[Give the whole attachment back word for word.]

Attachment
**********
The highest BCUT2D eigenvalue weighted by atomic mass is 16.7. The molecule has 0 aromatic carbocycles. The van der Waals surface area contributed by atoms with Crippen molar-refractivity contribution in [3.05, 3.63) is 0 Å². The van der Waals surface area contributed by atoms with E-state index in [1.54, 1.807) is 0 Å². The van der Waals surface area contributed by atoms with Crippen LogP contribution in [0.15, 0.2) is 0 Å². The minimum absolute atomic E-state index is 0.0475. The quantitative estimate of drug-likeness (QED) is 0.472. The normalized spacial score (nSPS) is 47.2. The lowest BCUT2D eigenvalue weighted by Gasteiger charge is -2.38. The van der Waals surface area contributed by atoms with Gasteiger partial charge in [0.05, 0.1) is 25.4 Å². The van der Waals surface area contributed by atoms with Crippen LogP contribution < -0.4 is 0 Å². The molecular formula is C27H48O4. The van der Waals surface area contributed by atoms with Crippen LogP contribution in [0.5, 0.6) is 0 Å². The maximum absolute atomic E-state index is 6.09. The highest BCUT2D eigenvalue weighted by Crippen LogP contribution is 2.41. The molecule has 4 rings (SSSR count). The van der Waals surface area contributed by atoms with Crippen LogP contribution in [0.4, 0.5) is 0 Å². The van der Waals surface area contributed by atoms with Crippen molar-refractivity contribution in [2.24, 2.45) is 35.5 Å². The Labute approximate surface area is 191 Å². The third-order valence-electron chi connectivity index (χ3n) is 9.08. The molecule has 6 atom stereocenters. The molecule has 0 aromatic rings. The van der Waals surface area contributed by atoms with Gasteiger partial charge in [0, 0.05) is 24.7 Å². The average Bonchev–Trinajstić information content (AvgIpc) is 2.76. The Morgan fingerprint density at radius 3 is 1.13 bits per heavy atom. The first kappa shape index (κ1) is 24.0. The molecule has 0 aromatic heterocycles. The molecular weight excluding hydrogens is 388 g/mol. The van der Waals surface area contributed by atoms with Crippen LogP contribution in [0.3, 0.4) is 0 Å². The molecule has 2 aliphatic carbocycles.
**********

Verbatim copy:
The highest BCUT2D eigenvalue weighted by atomic mass is 16.7. The molecule has 0 aromatic carbocycles. The van der Waals surface area contributed by atoms with Crippen molar-refractivity contribution in [3.05, 3.63) is 0 Å². The van der Waals surface area contributed by atoms with E-state index in [1.54, 1.807) is 0 Å². The van der Waals surface area contributed by atoms with Crippen LogP contribution in [0.15, 0.2) is 0 Å². The minimum absolute atomic E-state index is 0.0475. The quantitative estimate of drug-likeness (QED) is 0.472. The normalized spacial score (nSPS) is 47.2. The lowest BCUT2D eigenvalue weighted by Gasteiger charge is -2.38. The van der Waals surface area contributed by atoms with Gasteiger partial charge in [0.05, 0.1) is 25.4 Å². The van der Waals surface area contributed by atoms with Crippen LogP contribution < -0.4 is 0 Å². The molecular formula is C27H48O4. The van der Waals surface area contributed by atoms with Crippen LogP contribution in [0.5, 0.6) is 0 Å². The maximum absolute atomic E-state index is 6.09. The highest BCUT2D eigenvalue weighted by Crippen LogP contribution is 2.41. The molecule has 4 rings (SSSR count). The van der Waals surface area contributed by atoms with Crippen LogP contribution in [0.4, 0.5) is 0 Å². The van der Waals surface area contributed by atoms with Crippen molar-refractivity contribution in [2.24, 2.45) is 35.5 Å². The Labute approximate surface area is 191 Å². The third-order valence-electron chi connectivity index (χ3n) is 9.08. The molecule has 6 atom stereocenters. The molecule has 0 aromatic rings. The van der Waals surface area contributed by atoms with Gasteiger partial charge in [0, 0.05) is 24.7 Å². The average Bonchev–Trinajstić information content (AvgIpc) is 2.76. The Morgan fingerprint density at radius 3 is 1.13 bits per heavy atom. The first kappa shape index (κ1) is 24.0. The molecule has 0 aromatic heterocycles. The molecular weight excluding hydrogens is 388 g/mol. The van der Waals surface area contributed by atoms with Crippen LogP contribution in [0.3, 0.4) is 0 Å². The molecule has 2 aliphatic carbocycles.